Phoenix PD, flanked by an array of Federal agencies and in truest form, fortified the powder keg of white supremacy, hetero-patriarchy, and colonialism. An Arpaio pardon sticker slapped on the keg by Trump didn’t make the difference for us, we’re against all presidents and fascists. Make no mistake, we were not the spark or match, in a storm of lightening strikes the shit is bound to explode.

We are acutely aware of the propensity of the violence of the state so the pig’s “use of force” was expected. Earlier, as we walked into the fray, with Charlottesville and the multitude of other flash-points in this escalating conflict on our minds, our Diné sister Loreal Tsingine, who was murdered by fascist cop Austin Shipley in Winslow, was in our hearts. Her story is plastered on the cover of Phoenix New Times with an article that echoes what we’ve decried on a systemic basis for years: Arizona has the highest rate of police violence inflicted on Indigenous Peoples.

This is the reality that prepares us for these moments, and it didn’t begin with Trump, or Loreal’s cold blooded murder. It is state violence perpetrated by colonizers for hundreds of years in these lands. Liberal movement police maintain that social arrangement by attempting to suppress and control resistance. They posture to appease their funders, their storm makes it rain dollars to perpetuate their unending anti-oppression gala.

While liberals and media spin accusatory wheels with the “anti-fa threw the first punch” condemnation, let us clarify that it does not concern that punches flew; after all, colonization is war. Indeed the first punch was thrown long ago, with the force of colonial terror and genocidal wars that have been inflicted upon Indigenous Peoples in the so-called “US.” This is the context in which we continue to wage resistance. This blindspot forces liberals to march in unending circles, with, around, and through, colonial power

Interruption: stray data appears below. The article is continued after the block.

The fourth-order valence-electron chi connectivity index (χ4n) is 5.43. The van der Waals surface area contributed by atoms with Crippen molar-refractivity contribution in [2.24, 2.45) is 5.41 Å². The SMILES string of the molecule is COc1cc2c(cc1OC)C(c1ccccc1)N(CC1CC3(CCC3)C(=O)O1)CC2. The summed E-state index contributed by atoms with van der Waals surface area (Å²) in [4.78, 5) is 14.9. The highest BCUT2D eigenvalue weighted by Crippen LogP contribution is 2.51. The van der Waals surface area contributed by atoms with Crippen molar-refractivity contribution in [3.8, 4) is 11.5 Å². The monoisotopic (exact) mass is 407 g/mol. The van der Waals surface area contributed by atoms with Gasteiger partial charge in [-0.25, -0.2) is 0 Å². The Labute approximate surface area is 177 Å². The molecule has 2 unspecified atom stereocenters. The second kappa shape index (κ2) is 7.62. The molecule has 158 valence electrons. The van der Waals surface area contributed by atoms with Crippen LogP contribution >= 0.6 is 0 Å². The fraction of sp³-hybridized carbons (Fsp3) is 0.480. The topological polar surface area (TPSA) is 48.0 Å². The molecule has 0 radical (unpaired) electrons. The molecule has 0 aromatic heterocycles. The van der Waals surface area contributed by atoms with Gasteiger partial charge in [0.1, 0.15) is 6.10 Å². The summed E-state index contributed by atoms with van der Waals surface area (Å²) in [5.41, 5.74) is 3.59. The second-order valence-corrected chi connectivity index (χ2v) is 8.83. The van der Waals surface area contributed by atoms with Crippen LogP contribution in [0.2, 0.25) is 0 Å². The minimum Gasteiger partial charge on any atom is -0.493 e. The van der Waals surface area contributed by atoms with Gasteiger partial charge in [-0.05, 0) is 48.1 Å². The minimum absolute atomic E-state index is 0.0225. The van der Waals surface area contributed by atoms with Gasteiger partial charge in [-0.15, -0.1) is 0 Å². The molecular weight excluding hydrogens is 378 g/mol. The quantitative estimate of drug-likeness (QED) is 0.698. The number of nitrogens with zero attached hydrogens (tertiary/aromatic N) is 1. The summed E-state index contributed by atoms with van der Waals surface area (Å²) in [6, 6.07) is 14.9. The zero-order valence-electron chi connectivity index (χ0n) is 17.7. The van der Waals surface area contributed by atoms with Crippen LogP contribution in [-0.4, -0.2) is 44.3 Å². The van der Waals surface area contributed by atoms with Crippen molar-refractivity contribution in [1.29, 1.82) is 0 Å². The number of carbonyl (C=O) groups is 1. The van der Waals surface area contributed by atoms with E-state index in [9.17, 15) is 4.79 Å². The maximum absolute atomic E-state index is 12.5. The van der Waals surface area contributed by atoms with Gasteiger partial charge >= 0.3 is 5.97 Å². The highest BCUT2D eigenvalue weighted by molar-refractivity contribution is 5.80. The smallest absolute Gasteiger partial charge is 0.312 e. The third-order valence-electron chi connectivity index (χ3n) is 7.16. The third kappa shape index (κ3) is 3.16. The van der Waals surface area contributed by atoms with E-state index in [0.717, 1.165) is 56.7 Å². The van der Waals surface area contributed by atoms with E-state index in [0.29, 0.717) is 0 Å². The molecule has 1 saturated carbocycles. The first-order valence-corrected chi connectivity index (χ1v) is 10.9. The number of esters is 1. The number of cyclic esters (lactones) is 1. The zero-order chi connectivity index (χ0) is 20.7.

Rhetorical cliches like “You’re just full of hate and violence” and “take off your masks” were thrown at anti-colonial anti-fascists in the streets of occupied O’odham lands aka Phoenix. To which several of us responded, “we’ve faced more than 500 years of white supremacist colonial violence, don’t tell Indigenous Peoples how to resist.” As some near our crowd chanted “This is what democracy looks like,” the anarchist tendency of our bloc raged, “This is what democracy got you.”

We reject the notion that white nationalists will come to the understanding of the wrongs of their ways. We are too keen on history and fresh graves. The irony is, wannabe movement managers myopic calls for peace that have precipitated the surge of the so-called “alt-right.” They’ll keep telling us to turn the other cheek until our faces have been lashed to bone.

As Indigenous, as LGBTQI2S, as brown, as black, as working-class and poor, we fiercely reject the liberal imposition of victim hood. We are rabid, we have claws, and we fight back and forward.

We have no pretense; last night was no victory, yet it should be known that O’odham and accomplices have history combating fascists/police in the streets of so-called Phoenix. The powerful actions of O’odham hands dismantling steel barriers that were defending white supremacists evoked the possibilities of the attack against all types of colonial violence. From the border wall in Tohono O’odham lands, to the South Mountain Freeway in Akimel O’odham lands.

The only victory we could ever accept is the total liberation of our lands and people. The gains we sought were fulfilled within the articulation of an anti-colonial and anti-fascist resistance and the exploration of the potential force (both tactically and ideologically) these positions can shape.

Read the initial call here.